… against a daily backdrop of shop-window play, with the notion of the mind-arresting isolation, transformation, and dramatization of similarly banal items.
… Catalogues, brochures, and illustrated magazines were godsends to the Dada avant-garde. Ephemeral, dispensable, and dismemberable, they rendered questions of draftsmanship moot, and allowed artists so inclined to put the emphasis where many of that generation felt it should be: solely on the ideas in the art. … In the context of their politically minded critique of bourgeois society, the avoidance of “touch” and personality in art was as imperative as the disruption of pictorial logic and of scale consistency.
[line break added to make this easier to read online] The availability of a steady supply of pre-formed photographic images, from ads themselves or from the ad-supported press and illustrated journals, provided them with the ingredients they needed — generic types of wealth, poverty, glamor, misery, and stupidity, portraits of friends and enemies, and ancillary items such as disconnected machines large and small, corsets, cows, grimacing dogs, over-stuffed ottomans and speeding motorcycles, and so on ad infinitum.
The Dada artists well understood that this stream of imagery was being aimed at their consciousness by the engine of capitalist commerce, and this lent extra appeal to the exercise of redirecting it toward the unsettling of that system.
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… Marketing of mass-produced products often used [a] manner of bland, generic idealization, and artists of a certain temperament responded to that non-style as perfectly suited for satiric critique of the inertia of bourgeois mindlessness, or even as a metaphor for the hollowness of the larger human condition. (The most obvious instance of this, though it does not involve a form new in itself, is the shop-window mannequin. After de Chirico used mannequins and lay figures in his paintings around World War I, they became widely favored human surrogates.
[line break added] The shop dummy allowed for a human presence that was explicitly dehumanized, and for the appearance of the figure without the bother of anatomy or modeling that usually went with it, and it also had a profitably unstable combination of smooth ideality and impotent passivity that seemed appropriate for diverse kinds of imagery of machine-age humanity, serving pessimists, cynics, idealists, and pranksters alike.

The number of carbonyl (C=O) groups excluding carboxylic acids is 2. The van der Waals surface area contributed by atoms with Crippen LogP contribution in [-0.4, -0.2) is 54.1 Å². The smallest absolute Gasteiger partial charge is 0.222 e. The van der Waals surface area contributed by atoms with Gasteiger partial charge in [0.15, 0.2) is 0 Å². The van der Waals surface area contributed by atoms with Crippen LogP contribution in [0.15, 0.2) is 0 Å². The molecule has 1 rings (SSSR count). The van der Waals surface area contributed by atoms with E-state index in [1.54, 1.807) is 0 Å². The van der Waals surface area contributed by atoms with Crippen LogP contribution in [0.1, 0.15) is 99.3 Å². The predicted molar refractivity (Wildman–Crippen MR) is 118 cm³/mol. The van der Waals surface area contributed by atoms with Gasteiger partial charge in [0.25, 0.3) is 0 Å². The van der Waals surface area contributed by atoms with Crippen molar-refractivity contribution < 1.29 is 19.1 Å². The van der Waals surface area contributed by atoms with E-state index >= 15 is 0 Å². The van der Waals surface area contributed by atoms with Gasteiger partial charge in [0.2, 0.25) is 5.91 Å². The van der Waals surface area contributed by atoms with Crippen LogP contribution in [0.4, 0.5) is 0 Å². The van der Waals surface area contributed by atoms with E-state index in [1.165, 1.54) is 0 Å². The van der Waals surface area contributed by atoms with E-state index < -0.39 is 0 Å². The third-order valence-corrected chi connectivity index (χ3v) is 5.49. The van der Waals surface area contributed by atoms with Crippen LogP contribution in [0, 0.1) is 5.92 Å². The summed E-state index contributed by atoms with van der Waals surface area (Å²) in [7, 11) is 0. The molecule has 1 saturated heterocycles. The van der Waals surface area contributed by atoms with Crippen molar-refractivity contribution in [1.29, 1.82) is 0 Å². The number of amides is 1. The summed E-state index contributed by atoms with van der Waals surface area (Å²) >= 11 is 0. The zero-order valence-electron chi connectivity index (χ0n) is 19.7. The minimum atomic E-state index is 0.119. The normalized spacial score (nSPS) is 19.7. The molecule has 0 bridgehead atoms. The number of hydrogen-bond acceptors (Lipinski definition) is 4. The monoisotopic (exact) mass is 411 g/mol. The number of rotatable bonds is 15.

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… An obvious intent of a piece like the 1914 Still Life was to confuse the codes of illusion and reality — to put an actually projecting table surface under obviously fake food and attach a fully projecting blade to an ungraspable knife handle, against a wall with real but conventionally trompe l’oeil molding. And for someone with that mischievous intent, the elements of modern décor — wallpaper, ball fringe, fake wood, fake marble, and fake cane weaving or wood-carving — offered not just useful shortcuts to representation but elements of an enriching ambiguity.
[line break added] The dilemma of the thing itself and its overlap and interpenetration by the thing made “just for show” was the occasion for a new form of originality, and the teasing gambit in a whole new game of code and convention in art.
The idea of “creating a new thought” for functional objects was, however, also very much on the minds of those who sold such commodities, and whose livelihood depended on the way they displayed them. In the period immediately after World War I, trade journals frequently featured new thinking about store-window display, dealing with what H. Glévéo called the “power of suggestion by the object.” Glévéo, an accomplished shop stylist and writer on techniques of window arrangements, described the “provincial” style of presentation, which he still found in older quarters of Paris, as a more or less permanent, crowded array of a mixed lot of the things available in the store.
[line break added] And he contrasted this to the modern “Parisian” way, which consisted of isolating an object or type of object for a dramatized, regularly changing window arrangement. The object thus isolated and featured would take on “a little magnetism, and convincing force; it is somehow suggestive, silently but surely, to the brain of the public drawn to the window.”
Pre-World War I documentation is slim, but it seems safe to assume that, in the numberless passing strategies window designers devised to give “a new thought” to commercial objects, from pots and pans and tennis rackets to clothes, the kind of tableau Picasso constructed in his studio, where objects took on a new life as props in an implied story, was a staple of show-window technique.
[line break added] And certainly the seductive and disturbing objects given contradictory life by the Surrealists following Duchamp’s lead — Man Ray’s Gift and Meret Oppenheim’s fur-lined teacup are among the classic instances — were made against a daily backdrop of shop-window play, with the notion of the mind-arresting isolation, transformation, and dramatization of similarly banal items.
My most recent previous post from this book is here.